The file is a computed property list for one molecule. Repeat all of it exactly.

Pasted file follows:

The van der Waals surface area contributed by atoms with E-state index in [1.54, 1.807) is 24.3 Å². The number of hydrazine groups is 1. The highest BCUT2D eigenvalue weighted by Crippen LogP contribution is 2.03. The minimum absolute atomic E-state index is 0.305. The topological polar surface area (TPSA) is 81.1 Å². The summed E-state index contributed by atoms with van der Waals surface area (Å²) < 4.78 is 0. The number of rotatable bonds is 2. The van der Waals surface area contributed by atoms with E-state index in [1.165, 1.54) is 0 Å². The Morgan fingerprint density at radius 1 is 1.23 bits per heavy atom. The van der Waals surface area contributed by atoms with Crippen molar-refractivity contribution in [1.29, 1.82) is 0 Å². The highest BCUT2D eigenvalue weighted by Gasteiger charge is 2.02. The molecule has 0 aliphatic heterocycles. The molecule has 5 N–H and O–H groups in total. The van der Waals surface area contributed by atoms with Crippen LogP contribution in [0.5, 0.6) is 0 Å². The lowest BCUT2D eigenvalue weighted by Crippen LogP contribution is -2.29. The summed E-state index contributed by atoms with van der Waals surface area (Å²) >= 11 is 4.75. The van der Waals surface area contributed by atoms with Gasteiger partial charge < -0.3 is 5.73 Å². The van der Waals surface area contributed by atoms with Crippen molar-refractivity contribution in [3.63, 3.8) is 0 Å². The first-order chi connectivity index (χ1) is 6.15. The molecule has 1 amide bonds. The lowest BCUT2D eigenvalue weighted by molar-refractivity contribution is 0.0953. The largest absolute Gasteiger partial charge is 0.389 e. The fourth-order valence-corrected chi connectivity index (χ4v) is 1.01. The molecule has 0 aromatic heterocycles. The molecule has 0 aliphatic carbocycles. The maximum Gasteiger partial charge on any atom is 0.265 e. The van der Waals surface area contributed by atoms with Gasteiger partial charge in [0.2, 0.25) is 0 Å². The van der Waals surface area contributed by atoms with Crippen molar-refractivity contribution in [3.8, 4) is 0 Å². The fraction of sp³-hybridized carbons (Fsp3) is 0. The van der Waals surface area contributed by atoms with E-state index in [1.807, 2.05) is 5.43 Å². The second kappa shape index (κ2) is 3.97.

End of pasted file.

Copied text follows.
The van der Waals surface area contributed by atoms with E-state index in [1.54, 1.807) is 24.3 Å². The number of hydrazine groups is 1. The highest BCUT2D eigenvalue weighted by Crippen LogP contribution is 2.03. The minimum absolute atomic E-state index is 0.305. The topological polar surface area (TPSA) is 81.1 Å². The summed E-state index contributed by atoms with van der Waals surface area (Å²) < 4.78 is 0. The number of rotatable bonds is 2. The van der Waals surface area contributed by atoms with E-state index in [1.165, 1.54) is 0 Å². The Morgan fingerprint density at radius 1 is 1.23 bits per heavy atom. The van der Waals surface area contributed by atoms with Crippen molar-refractivity contribution in [1.29, 1.82) is 0 Å². The highest BCUT2D eigenvalue weighted by Gasteiger charge is 2.02. The molecule has 0 aliphatic heterocycles. The molecule has 5 N–H and O–H groups in total. The van der Waals surface area contributed by atoms with Crippen LogP contribution in [0.5, 0.6) is 0 Å². The lowest BCUT2D eigenvalue weighted by Crippen LogP contribution is -2.29. The summed E-state index contributed by atoms with van der Waals surface area (Å²) >= 11 is 4.75. The van der Waals surface area contributed by atoms with Gasteiger partial charge < -0.3 is 5.73 Å². The van der Waals surface area contributed by atoms with Crippen molar-refractivity contribution in [3.63, 3.8) is 0 Å². The first-order chi connectivity index (χ1) is 6.15. The molecule has 1 amide bonds. The lowest BCUT2D eigenvalue weighted by molar-refractivity contribution is 0.0953. The largest absolute Gasteiger partial charge is 0.389 e. The fourth-order valence-corrected chi connectivity index (χ4v) is 1.01. The molecule has 0 aromatic heterocycles. The molecule has 0 aliphatic carbocycles. The maximum Gasteiger partial charge on any atom is 0.265 e. The van der Waals surface area contributed by atoms with Gasteiger partial charge in [0.2, 0.25) is 0 Å². The van der Waals surface area contributed by atoms with Crippen molar-refractivity contribution in [3.8, 4) is 0 Å². The fraction of sp³-hybridized carbons (Fsp3) is 0. The van der Waals surface area contributed by atoms with E-state index in [1.807, 2.05) is 5.43 Å². The second kappa shape index (κ2) is 3.97.